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Nga Hau Māngere Birthing Centre (Image: Archi Banal)
Nga Hau Māngere Birthing Centre (Image: Archi Banal)

SocietyJuly 24, 2023

By the numbers: Will a boost in maternity funding count for Māngere’s mums?

Nga Hau Māngere Birthing Centre (Image: Archi Banal)
Nga Hau Māngere Birthing Centre (Image: Archi Banal)

The government recently announced a major increase in support for Māori and Pacific providers’ maternity services, but questions remain about why a popular birthing centre in South Auckland receives no public funding.

This story was first published on Pacific Media Network.

Four kilometres

That is roughly the distance from Christina Cawlins’ Māngere central home to the Nga Hau Māngere Birthing Centre, where she was due to give birth on the same weekend as Cyclone Gabrielle hit Auckland.

As torrential rain pelted the city, Cawlins’ pre-birth nerves were somewhat calmed knowing they would only have a short distance to travel to get to the centre.

“I was panicking a bit, because I was seeing people being carried out in bath tubs from the nearby street. I’m thinking, if this happens tonight, how are we getting there, but my partner reassured me, ‘we’ve got a truck, we’ll be fine’.”

6.5km: Māngere (postcode 2022) to Middlemore Hospital (postcode 2025)

That’s how far Cawlins travelled for the births of her first two children, who she had at Middlemore Hospital. She says, given the frenzied nature of what has been described as the busiest hospital in Australasia​, she hopes she never has to return there.

“I’d never go back to Middlemore. I don’t want to bag the staff because it’s there when people need it,” she says.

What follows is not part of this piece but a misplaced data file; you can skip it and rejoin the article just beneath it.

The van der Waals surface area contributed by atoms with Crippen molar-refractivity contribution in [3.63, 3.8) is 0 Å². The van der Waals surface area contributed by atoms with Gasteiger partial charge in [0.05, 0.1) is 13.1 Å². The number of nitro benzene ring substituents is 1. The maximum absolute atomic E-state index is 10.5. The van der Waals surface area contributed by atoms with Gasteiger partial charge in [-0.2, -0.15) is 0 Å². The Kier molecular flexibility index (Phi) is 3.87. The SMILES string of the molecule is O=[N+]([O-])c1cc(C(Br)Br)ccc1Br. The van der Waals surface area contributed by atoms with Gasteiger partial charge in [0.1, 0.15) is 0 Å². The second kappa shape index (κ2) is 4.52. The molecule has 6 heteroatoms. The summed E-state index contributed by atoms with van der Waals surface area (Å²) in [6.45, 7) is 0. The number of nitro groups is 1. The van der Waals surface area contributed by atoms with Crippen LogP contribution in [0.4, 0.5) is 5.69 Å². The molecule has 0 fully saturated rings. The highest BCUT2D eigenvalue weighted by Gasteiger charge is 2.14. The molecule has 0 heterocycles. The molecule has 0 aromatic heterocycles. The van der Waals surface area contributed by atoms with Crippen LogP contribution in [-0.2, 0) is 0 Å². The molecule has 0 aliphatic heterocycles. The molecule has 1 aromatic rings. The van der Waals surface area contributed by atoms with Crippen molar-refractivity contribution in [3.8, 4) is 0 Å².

“But when I had my first child there – I was high risk as I had preeclampsia so I was induced, but I had no idea what was going on as people were always rushing in and out.”

At one point another mother was considered a higher priority, so all the staff, including her midwife, had to leave Cawlins and her husband, just as the final stages of her labour were about to begin.

“I was just stuck in a room – and there was no one around, just as I was about to start pushing,” she says.

“My second one wasn’t as traumatic as the first, but once we had the baby, the message that came through was, ‘oh you’ve had this baby, now you need to go’.”

Midwife ​Ellen Worley and Christina Cawlins and her son at Nga Hau Māngere Birthing Centre (Photo: PMN News/ Justin Latif)

18km: Māngere to Botany Downs Birthing Unit 

21km: Mā​ngere to Papakura Birthing Unit

42km: Māngere to Pukekohe Birthing Unit 

Those are the distances Cawlins would have had to travel South Auckland’s three other primary birthing units, which would take between 30 to 90 minutes depending on traffic..

But thankfully for Cawlins and hundreds of mothers from Māngere and its surrounding areas, the Nga Hau Māngere Birthing Centre opened in 2019.

However, this isn’t just about convenience. When announcing the government’s new health reforms, then health minister Andrew Little said these changes would see an end to the “postcode lottery”, meaning families would no longer be disadvantaged by a quirk of which district health board they happened to live in, and instead by able to access the services that were best for them.

Cawlins’ current midwife Ellen Worley says that for women who are not high risk, having a baby in a primary care setting like a birthing unit dramatically increases the odds of a healthier birth and a better postnatal experience for both mother and baby, limiting the chances of the child’s crucial first 2,000 days being negatively impacted.

“It’s about whānau having choice. Wherever possible, and where it’s wanted by whānau, a primary unit is a safe place for most women to have babies, supported by decades of evidence. It’s a much more economical option for the government, and better breastfeeding and vaginal [birth] rates are also some of the advantages, which is well supported by research.”

Ellen Worley with her midwife colleagues outside Nga Hau Māngere Birthing Centre. (Photo: PMN News/ Justin Latif​)

900 births in four years

There have now been more than 900 births at the centre in Māngere, making it consistently one of the busiest units in South Auckland, and it’s also helped lift the rate of Pacific women using a primary unit from 5% to 50%.

Worley says the birthing centre has filled a vital gap in maternity services in a high-need area like South Auckland.